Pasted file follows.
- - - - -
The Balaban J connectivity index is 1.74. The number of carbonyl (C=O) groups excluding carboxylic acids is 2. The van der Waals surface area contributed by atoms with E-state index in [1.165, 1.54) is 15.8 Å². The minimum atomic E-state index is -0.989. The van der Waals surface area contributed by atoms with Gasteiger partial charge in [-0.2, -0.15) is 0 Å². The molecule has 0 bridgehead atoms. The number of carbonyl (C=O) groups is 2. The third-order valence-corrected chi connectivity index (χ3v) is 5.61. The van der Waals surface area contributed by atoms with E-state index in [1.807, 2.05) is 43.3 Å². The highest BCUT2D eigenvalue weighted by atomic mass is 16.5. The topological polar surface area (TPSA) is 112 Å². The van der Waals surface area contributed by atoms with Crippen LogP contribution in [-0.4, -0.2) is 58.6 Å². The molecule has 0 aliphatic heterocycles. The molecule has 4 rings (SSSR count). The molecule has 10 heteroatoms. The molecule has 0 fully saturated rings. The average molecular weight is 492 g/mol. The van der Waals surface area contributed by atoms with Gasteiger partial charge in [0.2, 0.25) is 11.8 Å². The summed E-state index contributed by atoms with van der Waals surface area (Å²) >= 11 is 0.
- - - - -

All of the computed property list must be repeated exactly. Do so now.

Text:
The Balaban J connectivity index is 1.74. The number of carbonyl (C=O) groups excluding carboxylic acids is 2. The van der Waals surface area contributed by atoms with E-state index in [1.165, 1.54) is 15.8 Å². The minimum atomic E-state index is -0.989. The van der Waals surface area contributed by atoms with Gasteiger partial charge in [-0.2, -0.15) is 0 Å². The molecule has 0 bridgehead atoms. The number of carbonyl (C=O) groups is 2. The third-order valence-corrected chi connectivity index (χ3v) is 5.61. The van der Waals surface area contributed by atoms with E-state index in [1.807, 2.05) is 43.3 Å². The highest BCUT2D eigenvalue weighted by atomic mass is 16.5. The topological polar surface area (TPSA) is 112 Å². The van der Waals surface area contributed by atoms with Crippen LogP contribution in [-0.4, -0.2) is 58.6 Å². The molecule has 0 aliphatic heterocycles. The molecule has 4 rings (SSSR count). The molecule has 10 heteroatoms. The molecule has 0 fully saturated rings. The average molecular weight is 492 g/mol. The van der Waals surface area contributed by atoms with Gasteiger partial charge in [0.2, 0.25) is 11.8 Å². The summed E-state index contributed by atoms with van der Waals surface area (Å²) >= 11 is 0.